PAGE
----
Sator Squares

For this week’s Incunabula Season blog post, Ellie Swire discusses the handwritten ‘Sator Square’ discovered in an Old Library incunable.

The term ‘sator square’, or ‘rotas square’, is used to describe the particular arrangement of five Latin words – Sator Arepo Tenet Opera Rotas – into a 2D palindrome. A palindrome is a word, number, sentence or sequence which can be read the same way from left to right and from right to left. In 2D palindromes such sator squares, words can be read horizontally and vertically across their composite rows and columns:

SATOR                                  ROTAS

AREPO                                 OPERA

TENET                                  TENET

OPERA                                 AREPO

ROTAS                                 SATOR

The earliest archaeological evidence for the use of sator squares has been dated to the 1st century A.D., in examples found in the ruins of the ancient Roman city of Pompeii in southern Italy, but to this day, scholars remain divided on the question of the sator square’s precise origin and purpose.

Translated into English, the words contained within the square form the sentence: “Farmer Arepo works his wheels / plough” – a straightforward enough expression which, on a superficial level, could be seen simply to fulfil the formal requirements of the palindrome as a clever word game in the absence of any underlying ‘hidden’ meaning. Contrasting interpretations of the square which focus on its concealed mythic and religious associations, however, have ensured that the symbolic significance of the sator square remains a source of continued academic interest. Among its many various manifestations from the 6th century onwards, the sator square has, for instance, held an important function as a magical charm, used to cure sickness, avert disaster and protect against evil spirits.

Another strong vein of research in the history of sator squares has concentrated on establishing a link between the square and early Christianity. This tradition identifies the farmer / sower figure ‘Arepo’ with Christ and argues for the re-appropriation of the sator square by as a covert religious symbol by Christians during the 1st and 2nd centuries CE. By rearranging the letters contained within the square into an anagram in the shape of the Christian Cross, in which the words “Pater Noster” form the vertical and horizontal beams and the remaining A/O letters appear adjacent to the Cross as representative characters for the Greek Alpha and Omega, the “beginning and the end”, the sator square forms a powerful Christian cryptogram, easily disguised from non-Christians.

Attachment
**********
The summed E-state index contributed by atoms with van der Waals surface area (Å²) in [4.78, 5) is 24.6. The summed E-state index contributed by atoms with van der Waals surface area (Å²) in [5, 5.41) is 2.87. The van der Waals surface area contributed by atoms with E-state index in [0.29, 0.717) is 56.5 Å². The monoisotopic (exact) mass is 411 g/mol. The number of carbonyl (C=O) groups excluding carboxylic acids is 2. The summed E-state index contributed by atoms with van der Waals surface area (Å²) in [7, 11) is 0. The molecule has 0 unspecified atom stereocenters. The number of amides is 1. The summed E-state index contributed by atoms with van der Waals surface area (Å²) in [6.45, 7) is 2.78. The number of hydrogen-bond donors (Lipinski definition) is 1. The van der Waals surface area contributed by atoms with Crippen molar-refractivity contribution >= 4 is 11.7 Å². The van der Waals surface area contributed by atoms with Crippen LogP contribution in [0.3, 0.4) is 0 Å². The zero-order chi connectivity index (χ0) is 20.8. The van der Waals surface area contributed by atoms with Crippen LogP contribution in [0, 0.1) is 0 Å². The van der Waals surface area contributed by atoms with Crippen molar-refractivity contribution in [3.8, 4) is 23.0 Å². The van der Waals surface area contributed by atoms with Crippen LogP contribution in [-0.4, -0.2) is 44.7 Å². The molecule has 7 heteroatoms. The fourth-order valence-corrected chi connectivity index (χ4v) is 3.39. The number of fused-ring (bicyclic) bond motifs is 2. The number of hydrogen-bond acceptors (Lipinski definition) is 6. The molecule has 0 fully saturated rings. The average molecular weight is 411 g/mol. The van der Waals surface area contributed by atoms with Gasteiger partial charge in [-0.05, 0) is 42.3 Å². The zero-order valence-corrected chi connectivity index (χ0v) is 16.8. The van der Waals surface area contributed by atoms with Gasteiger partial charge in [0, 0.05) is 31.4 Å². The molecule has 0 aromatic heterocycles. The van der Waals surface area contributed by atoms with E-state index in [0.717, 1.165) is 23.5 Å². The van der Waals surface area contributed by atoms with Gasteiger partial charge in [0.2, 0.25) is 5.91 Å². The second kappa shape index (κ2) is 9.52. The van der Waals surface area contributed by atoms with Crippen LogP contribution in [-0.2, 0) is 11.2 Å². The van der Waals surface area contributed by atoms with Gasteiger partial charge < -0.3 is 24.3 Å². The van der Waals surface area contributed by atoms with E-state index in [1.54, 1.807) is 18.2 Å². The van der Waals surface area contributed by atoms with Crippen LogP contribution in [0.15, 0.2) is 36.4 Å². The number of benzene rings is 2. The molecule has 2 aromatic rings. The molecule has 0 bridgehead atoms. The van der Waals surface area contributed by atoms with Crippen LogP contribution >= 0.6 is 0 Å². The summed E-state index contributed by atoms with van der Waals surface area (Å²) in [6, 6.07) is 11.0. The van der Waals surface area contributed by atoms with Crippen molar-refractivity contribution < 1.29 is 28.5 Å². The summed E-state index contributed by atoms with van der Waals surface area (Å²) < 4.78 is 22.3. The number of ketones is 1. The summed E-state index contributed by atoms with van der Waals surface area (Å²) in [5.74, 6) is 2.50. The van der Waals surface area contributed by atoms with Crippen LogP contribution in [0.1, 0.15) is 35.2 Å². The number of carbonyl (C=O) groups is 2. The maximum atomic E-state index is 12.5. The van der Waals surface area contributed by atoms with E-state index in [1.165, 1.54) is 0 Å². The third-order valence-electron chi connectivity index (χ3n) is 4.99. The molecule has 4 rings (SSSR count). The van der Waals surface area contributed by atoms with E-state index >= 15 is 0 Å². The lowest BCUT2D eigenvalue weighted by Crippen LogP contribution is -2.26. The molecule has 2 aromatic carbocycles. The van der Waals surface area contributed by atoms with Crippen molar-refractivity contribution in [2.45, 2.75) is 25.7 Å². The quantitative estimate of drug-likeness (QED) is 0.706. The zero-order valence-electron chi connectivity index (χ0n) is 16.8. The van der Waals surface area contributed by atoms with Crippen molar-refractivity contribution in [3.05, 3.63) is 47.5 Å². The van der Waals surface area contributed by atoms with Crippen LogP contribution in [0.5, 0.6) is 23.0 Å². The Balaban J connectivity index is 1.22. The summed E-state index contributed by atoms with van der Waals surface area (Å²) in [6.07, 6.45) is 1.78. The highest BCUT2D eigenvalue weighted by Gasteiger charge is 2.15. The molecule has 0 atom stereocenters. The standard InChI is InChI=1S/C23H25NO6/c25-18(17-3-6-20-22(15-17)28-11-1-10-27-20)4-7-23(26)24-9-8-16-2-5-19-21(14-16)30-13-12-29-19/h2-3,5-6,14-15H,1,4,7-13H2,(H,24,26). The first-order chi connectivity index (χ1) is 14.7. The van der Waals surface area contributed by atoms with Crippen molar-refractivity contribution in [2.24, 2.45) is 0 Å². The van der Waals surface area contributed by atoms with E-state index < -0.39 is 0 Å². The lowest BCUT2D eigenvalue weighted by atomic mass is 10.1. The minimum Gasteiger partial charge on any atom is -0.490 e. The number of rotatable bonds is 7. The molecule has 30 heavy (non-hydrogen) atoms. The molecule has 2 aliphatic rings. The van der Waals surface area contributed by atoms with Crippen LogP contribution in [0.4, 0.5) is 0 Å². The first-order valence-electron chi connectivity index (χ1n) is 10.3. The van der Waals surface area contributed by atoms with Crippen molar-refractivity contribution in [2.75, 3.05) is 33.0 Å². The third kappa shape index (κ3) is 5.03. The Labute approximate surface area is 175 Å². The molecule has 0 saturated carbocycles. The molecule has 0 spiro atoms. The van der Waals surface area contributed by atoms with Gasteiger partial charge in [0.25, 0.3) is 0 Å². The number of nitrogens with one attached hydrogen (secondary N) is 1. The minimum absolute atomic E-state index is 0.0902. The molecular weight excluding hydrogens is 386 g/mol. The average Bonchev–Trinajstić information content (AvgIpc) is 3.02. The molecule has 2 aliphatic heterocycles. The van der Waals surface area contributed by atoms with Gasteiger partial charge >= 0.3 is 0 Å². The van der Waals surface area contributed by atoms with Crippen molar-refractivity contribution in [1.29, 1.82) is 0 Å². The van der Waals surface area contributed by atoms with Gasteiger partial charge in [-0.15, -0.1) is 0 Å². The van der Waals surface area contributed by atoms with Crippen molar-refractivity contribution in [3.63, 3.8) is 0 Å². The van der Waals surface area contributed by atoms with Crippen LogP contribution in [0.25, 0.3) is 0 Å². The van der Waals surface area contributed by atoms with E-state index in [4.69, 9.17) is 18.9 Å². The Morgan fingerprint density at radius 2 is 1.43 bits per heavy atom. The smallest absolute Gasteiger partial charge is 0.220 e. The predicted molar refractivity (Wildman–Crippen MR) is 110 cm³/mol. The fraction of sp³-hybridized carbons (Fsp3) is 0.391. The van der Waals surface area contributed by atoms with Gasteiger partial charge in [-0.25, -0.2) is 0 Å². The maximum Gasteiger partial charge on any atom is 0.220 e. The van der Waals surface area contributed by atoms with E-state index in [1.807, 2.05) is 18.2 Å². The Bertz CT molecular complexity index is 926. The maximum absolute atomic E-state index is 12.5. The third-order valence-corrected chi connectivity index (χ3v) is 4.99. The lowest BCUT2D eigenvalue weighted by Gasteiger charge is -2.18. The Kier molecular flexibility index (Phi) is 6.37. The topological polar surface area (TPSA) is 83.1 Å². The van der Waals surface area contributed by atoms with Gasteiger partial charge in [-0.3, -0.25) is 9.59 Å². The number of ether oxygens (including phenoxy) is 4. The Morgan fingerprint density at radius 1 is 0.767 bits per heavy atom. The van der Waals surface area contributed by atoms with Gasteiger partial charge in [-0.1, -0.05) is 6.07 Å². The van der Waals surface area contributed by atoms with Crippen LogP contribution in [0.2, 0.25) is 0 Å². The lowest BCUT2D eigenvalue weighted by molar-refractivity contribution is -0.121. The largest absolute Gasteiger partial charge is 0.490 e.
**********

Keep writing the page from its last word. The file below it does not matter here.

P

A

ATO

E

R

PATERNOSTER

O

S

ATO

E

R

Other theories reject this Christian interpretation in favour of possible Jewish, Mithraic or ancient Greek sources. Whatever their derivation, examples uncovered throughout Europe and beyond indicate the enduring appeal and repurposing of sator squares across shifting geographical and cultural boundaries.

Sator Square (1)

Old Library F.3.21: Tabula in libros Veteris ac Novi Testamenti Nicolai de Lyra.  [Cologne: Johann Koelhoff, the Elder, not before 1480].

Over the course of their long and varied history, sator squares have not only been carved, scratched or inked onto the sides of buildings, clay tablets or personal effects – they appear in books too. In this example, found in the collections of Magdalene College’s Old Library, the square has been drawn upside-down in the bottom margin of a religious commentary entitled Tabula in libros Veteris ac Novi Testamenti, written by the medieval scholar, Nicholas de Lyra, and published in Cologne after 1480.

Sator Square (2)

Close-up of the Sator Square

It is impossible to identify the author of the square with any certainty, though it is at least feasible that, had the square not already been added by a previous reader, it could have been added by the book’s earliest known owner, Thomas Nevile (1546-1615). Nevile was an English academic and clergyman, who served as Dean of Peterborough (1591-1597), Dean of Canterbury (1597-1615) and Master of Magdalene College (1582-1593).

By Ellie Swire

Libraries Assistant and Invigilator

Further reading

Baines, W. (1987) “The Rotas-Sator Square: a new investigation”. New Testament Studies. Vol. 33(3), p.p. 469-476.

Fishwick, D. (1964) “On the origin of the Rotas-Sator Square”. The Harvard Theological Review. Vol. 57(1), p.p. 39-53.

Sheldon, R.M. (2003) “The sator rebus: an unsolved cryptogram?” Cryptologia. Vol. 27(3), p.p. 233-287.

 

 

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